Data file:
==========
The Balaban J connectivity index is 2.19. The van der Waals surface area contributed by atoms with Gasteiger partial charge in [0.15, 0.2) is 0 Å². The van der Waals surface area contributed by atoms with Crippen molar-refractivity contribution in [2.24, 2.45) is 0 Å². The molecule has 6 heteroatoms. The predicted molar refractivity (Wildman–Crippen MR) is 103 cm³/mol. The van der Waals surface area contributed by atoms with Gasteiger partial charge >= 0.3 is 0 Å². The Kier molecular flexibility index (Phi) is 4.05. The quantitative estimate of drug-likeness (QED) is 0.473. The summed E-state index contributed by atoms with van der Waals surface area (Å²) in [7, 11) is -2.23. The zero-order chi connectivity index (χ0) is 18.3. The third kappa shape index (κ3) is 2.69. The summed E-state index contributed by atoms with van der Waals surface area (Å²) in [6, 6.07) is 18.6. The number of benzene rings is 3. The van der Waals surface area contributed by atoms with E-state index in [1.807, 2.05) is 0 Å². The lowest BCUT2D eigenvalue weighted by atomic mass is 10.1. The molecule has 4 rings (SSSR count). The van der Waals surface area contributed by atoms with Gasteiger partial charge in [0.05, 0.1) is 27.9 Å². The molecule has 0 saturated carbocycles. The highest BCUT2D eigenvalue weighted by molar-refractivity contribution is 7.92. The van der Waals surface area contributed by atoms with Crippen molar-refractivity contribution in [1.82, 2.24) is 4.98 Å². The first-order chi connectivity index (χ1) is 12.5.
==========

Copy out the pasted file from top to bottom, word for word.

The Balaban J connectivity index is 2.19. The van der Waals surface area contributed by atoms with Gasteiger partial charge in [0.15, 0.2) is 0 Å². The van der Waals surface area contributed by atoms with Crippen molar-refractivity contribution in [2.24, 2.45) is 0 Å². The molecule has 6 heteroatoms. The predicted molar refractivity (Wildman–Crippen MR) is 103 cm³/mol. The van der Waals surface area contributed by atoms with Gasteiger partial charge >= 0.3 is 0 Å². The Kier molecular flexibility index (Phi) is 4.05. The quantitative estimate of drug-likeness (QED) is 0.473. The summed E-state index contributed by atoms with van der Waals surface area (Å²) in [7, 11) is -2.23. The zero-order chi connectivity index (χ0) is 18.3. The third kappa shape index (κ3) is 2.69. The summed E-state index contributed by atoms with van der Waals surface area (Å²) in [6, 6.07) is 18.6. The number of benzene rings is 3. The van der Waals surface area contributed by atoms with E-state index in [1.807, 2.05) is 0 Å². The lowest BCUT2D eigenvalue weighted by atomic mass is 10.1. The molecule has 4 rings (SSSR count). The van der Waals surface area contributed by atoms with Gasteiger partial charge in [0.05, 0.1) is 27.9 Å². The molecule has 0 saturated carbocycles. The highest BCUT2D eigenvalue weighted by molar-refractivity contribution is 7.92. The van der Waals surface area contributed by atoms with Crippen molar-refractivity contribution in [1.82, 2.24) is 4.98 Å². The first-order chi connectivity index (χ1) is 12.5.